Driving Etiquette: The Left Lane

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Driving EtiquetteYour driving etiquette reveals a lot about you. It demonstrates your level of patience, or lack thereof. How you drive tells the world whether you are extremely vigilant, somewhat careful or completely reckless. And it shows whether you’re a habitual rule follower, rule breaker or somewhere in between.

How you carry yourself on the road also demonstrates how considerate you are. But you don’t have to break the legal rules of the road to show a lack consideration for your fellow motorists.

There’s one place on the public roadways where we see the most breaches of driving etiquette: the left lane of the highway. For example:

Allowing other drivers to merge onto the highway. Proper driving etiquette dictates that if you are in the far right lane and one or more cars are attempting to merge onto a highway, you should move over if the next lane is clear. Many drivers fail to do this. Some don’t pay attention to cars trying to merge. Others have the attitude that it’s not their job to let others on the road. Be considerate and give drivers extra room to merge onto the highway.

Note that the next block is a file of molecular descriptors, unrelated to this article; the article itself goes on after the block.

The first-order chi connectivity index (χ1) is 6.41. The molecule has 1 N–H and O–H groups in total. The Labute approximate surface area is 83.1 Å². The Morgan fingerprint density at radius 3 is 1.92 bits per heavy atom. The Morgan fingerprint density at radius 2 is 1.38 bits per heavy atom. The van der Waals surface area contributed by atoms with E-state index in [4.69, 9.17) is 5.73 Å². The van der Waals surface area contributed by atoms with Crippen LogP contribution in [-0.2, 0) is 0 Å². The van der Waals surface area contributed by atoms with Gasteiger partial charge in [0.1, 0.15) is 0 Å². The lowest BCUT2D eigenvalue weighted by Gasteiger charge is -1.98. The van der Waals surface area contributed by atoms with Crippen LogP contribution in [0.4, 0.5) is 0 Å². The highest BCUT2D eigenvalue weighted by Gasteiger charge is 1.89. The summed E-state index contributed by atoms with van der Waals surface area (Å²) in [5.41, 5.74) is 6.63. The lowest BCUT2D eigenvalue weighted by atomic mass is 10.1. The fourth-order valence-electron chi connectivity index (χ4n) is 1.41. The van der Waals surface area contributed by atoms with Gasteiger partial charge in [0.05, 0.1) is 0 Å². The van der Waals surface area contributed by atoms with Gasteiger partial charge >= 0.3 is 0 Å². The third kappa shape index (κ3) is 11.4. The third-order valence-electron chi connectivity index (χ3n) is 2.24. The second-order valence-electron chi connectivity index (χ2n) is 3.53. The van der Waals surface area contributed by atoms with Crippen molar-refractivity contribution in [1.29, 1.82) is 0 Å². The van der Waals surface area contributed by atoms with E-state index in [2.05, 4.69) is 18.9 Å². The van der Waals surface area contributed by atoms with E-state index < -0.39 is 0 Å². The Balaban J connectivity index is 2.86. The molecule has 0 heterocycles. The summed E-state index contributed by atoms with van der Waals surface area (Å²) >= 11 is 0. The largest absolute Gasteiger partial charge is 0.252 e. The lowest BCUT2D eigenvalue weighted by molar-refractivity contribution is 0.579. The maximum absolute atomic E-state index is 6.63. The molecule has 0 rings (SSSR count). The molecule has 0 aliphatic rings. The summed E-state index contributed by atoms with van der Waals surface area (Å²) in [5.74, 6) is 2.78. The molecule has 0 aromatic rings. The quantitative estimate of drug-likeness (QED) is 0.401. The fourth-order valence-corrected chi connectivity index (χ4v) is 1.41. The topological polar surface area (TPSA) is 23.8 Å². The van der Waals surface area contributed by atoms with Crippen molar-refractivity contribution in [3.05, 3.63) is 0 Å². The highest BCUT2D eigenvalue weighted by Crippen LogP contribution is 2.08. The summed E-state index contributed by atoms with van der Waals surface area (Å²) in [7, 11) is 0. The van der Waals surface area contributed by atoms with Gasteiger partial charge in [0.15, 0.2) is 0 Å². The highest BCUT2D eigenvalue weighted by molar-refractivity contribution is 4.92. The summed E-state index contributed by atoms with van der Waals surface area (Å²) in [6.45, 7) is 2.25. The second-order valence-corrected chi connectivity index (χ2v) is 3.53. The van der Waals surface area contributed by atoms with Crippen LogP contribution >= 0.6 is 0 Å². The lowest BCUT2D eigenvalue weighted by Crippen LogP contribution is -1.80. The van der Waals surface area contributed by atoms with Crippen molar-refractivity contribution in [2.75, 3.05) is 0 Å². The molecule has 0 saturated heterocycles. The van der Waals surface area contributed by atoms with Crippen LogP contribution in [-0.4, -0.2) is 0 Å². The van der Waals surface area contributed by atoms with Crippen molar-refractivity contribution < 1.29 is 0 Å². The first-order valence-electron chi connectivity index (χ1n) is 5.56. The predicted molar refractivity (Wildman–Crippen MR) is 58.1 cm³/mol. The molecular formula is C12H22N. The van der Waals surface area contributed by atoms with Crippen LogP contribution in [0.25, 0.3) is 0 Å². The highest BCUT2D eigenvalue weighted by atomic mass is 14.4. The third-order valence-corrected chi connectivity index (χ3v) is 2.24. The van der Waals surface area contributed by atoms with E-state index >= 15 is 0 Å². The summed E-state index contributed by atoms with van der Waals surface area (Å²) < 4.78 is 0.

Stopping to allow others to merge. I understand why people think this is good driving etiquette and a nice thing to do. But unless you are in heavy stop-and-go traffic, it’s dangerous. It slows the flow of traffic and the driver behind you isn’t expecting you to stop. If you can’t move over to the left, try to create room between cars by either accelerating or easing off the accelerator.

Hogging the passing lane.  Other than moving out of the way of mergers, the only reason to be in the far left lane is to pass slower traffic. Unfortunately, too many drivers block this lane and force faster cars to pass on the right. Some people camp out in the left lane because they’re afraid of deer running across the road and think it’s safer on the left side. Proper driving etiquette says you should move over for mergers or pass quickly, then return to the right lane.

Passing in cruise control. You have the cruise control set at 65 and you come up behind a car doing 62. As you get closer, you start to pass but leave the car in cruise. So instead of quickly getting past the slower car, you end up blocking the left lane for several minutes. Next think you know, a car driving at 67 is stuck behind both of you.

Using good driving etiquette not only shows consideration for other drivers, but also reduces accidents. So be respectful of others on the road, and stay safe!

photo credit: Rupert Ganzer via Flickr cc by-nd 2.0

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Brian Schneider

Brian Schneider

Brian Schneider is a top sales professional with 10 years of fast track experience and visible achievements in competitive business environments. But more importantly knows how to share the best car purchase experience for every customer.
Brian Schneider

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